By Samantha Hobbs, South Cape York Catchments
In fragmented landscapes, wildlife corridors that connect healthy ecosystems are necessary to maintain biodiversity. They allow populations to interbreed which improves long-term genetic viability; they provide access to larger habitats which ensures a wider range of food sources and shelter; and they provide an avenue for animals to move or shelter in times of stress, during wild fires and climate change impacts.
Wildlife corridors must be wide enough to allow easy movement for even the largest animals. For a Cassowary at least 50 metres wide is recommended. However, wildlife corridors also work at smaller scales to provide habitat connectivity for other species, including amphibians, fish, and birds. They are particularly beneficial along riparian corridors, where they provide both aquatic and terrestrial connectivity.
Wildlife corridors are vulnerable, and must be managed with extreme caution. For instance, wildfires encroaching onto a corridor might reduce the size and provide an avenue for weed encroachments, in turn reducing habitat diversity and connection function.
South Cape York Catchments (SCYC) has been working on wildlife corridor rehabilitation for the last three years. The biggest project has been the Annan River National Park to the Wet Tropics World Heritage area Wildlife Corridor. This site was identified as a critical link for animal movement that could function as an avenue for animals to move north or south when facing threats such as climate change. Upon inspection with Rangers and Traditional owners it was identified that rehabilitation was needed. In some areas the site was burnt right down to the creek and Lantana had formed a thick mono-culture. The width of the wildlife corridor had been reduced due to late season wild fires, lantana encroachment and roaming cattle impacts.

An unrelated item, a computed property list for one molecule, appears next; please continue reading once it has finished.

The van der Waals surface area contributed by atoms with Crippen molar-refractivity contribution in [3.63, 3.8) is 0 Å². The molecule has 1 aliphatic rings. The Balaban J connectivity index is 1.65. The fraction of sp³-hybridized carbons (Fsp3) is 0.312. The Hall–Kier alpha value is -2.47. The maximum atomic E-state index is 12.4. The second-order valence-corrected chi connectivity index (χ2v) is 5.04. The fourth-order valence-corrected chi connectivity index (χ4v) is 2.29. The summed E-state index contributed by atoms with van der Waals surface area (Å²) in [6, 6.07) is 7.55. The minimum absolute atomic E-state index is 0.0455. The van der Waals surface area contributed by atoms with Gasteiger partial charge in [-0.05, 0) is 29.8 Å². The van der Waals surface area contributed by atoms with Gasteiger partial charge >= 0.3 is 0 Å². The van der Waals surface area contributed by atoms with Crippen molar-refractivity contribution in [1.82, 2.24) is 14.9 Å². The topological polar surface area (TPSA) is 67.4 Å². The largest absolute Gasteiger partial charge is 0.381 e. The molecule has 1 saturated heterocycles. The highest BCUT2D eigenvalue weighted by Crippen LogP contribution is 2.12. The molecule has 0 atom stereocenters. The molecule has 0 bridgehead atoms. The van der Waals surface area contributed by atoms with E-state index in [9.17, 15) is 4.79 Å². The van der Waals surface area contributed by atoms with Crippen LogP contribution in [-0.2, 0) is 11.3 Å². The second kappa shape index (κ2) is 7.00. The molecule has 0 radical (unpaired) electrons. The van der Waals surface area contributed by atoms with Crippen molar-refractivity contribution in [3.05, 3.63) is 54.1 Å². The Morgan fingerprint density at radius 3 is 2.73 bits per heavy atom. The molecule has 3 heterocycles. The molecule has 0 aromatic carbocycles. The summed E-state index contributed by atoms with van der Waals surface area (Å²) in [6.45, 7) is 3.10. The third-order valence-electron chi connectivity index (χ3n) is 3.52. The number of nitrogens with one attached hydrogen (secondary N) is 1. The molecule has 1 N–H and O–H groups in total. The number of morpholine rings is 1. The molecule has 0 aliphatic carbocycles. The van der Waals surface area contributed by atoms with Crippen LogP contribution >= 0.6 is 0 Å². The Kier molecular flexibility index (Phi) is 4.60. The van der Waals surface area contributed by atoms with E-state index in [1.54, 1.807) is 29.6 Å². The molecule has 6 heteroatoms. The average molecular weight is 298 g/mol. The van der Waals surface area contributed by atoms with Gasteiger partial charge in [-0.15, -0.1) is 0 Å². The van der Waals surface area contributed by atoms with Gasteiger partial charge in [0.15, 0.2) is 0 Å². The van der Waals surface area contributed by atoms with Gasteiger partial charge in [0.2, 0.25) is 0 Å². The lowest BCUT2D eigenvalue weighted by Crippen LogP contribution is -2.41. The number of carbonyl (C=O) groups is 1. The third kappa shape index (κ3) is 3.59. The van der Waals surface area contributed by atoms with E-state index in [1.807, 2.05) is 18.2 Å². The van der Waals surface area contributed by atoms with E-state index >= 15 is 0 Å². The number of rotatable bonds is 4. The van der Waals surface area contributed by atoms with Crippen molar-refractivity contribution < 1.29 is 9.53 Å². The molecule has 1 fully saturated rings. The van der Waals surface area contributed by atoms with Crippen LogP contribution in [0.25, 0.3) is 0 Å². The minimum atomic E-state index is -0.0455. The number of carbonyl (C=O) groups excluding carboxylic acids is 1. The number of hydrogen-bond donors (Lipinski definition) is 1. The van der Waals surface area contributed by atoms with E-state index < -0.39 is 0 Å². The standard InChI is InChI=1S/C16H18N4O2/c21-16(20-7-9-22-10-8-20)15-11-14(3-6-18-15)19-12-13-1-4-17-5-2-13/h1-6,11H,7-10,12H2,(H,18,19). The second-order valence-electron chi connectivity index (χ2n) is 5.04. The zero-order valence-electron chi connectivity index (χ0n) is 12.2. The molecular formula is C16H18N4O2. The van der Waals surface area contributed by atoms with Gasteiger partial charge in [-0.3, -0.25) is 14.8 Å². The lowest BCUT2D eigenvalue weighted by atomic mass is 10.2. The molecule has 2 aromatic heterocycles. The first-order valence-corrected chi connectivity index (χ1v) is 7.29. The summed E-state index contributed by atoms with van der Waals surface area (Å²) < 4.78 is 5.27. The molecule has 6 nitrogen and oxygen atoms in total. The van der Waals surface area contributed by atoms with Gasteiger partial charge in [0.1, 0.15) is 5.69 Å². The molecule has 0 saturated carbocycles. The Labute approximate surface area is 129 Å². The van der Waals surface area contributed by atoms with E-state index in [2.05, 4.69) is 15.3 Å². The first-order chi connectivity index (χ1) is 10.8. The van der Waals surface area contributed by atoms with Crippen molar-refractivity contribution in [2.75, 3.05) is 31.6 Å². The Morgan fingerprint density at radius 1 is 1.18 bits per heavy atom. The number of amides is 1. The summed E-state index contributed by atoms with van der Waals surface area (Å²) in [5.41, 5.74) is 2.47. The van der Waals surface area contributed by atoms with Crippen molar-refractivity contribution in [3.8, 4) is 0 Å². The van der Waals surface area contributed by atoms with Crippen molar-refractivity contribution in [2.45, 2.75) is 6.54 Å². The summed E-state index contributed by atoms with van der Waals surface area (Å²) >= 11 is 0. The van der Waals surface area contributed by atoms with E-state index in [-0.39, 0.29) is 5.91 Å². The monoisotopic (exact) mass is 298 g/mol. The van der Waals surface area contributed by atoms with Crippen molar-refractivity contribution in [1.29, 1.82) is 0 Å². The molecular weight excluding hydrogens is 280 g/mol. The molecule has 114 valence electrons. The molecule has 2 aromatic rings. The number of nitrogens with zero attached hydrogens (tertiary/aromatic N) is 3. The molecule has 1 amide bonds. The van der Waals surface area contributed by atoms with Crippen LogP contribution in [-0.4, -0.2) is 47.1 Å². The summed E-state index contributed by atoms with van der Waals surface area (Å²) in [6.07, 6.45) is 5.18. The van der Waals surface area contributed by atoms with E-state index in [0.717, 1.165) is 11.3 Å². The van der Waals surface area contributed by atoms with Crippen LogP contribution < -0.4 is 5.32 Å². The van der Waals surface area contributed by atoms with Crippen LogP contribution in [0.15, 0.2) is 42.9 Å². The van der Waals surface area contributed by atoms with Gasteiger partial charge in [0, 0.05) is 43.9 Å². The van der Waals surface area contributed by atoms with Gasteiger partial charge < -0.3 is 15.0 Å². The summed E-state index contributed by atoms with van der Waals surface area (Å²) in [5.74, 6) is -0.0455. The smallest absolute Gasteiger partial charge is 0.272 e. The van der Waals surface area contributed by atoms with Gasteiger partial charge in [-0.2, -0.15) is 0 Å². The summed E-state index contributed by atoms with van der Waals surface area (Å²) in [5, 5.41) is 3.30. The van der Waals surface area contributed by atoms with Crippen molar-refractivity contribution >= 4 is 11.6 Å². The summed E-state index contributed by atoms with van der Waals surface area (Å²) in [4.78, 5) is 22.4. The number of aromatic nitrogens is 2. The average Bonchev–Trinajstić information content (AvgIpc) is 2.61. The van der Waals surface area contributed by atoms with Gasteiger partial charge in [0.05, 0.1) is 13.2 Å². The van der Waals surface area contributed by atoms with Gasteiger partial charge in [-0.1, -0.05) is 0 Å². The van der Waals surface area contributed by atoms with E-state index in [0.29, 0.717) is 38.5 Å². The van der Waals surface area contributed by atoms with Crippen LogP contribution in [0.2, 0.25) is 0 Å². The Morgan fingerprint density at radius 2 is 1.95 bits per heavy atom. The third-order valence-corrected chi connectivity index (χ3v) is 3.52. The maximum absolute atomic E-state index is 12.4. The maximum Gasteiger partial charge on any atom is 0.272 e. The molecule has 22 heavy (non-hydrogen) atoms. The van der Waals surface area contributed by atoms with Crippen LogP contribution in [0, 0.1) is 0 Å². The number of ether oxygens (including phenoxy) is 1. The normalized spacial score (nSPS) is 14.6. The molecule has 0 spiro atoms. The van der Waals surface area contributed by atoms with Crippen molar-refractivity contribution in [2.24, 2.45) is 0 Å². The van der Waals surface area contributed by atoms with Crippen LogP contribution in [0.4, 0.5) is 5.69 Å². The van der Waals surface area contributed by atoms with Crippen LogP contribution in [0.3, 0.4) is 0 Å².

Working with our project partners the team constructed a cattle fence around the riparian zone to exclude cattle from the creek, removed all lantana infestations and revegetated the riparian zone. Early burns to reduce the impact of late season wild fires were also undertaken. Works conducted at the site have protected the area from wild fire impacts allowing the rainforest tree species to re-establish, increasing the canopy cover and preventing lantana from re-establishing.
Recent follow-up riparian condition monitoring has shown the site has gone from a “poor” riparian condition rating to a “good” riparian condition rating.
By working together the team has protected the biodiversity of the area and provided a healthier and more resilient wildlife corridor.
SCYC would like to thank our partners in this project; The Traditional Owners, Bana Yarralji rangers, Queensland Parks and Wildlife Service, Rossville Rural Fire Brigade, local landholders, local schools and community volunteers along with funding provided by Caring For Our Country and Cape York NRM. Together we have worked to build resilience and increase connectivity of the corridor.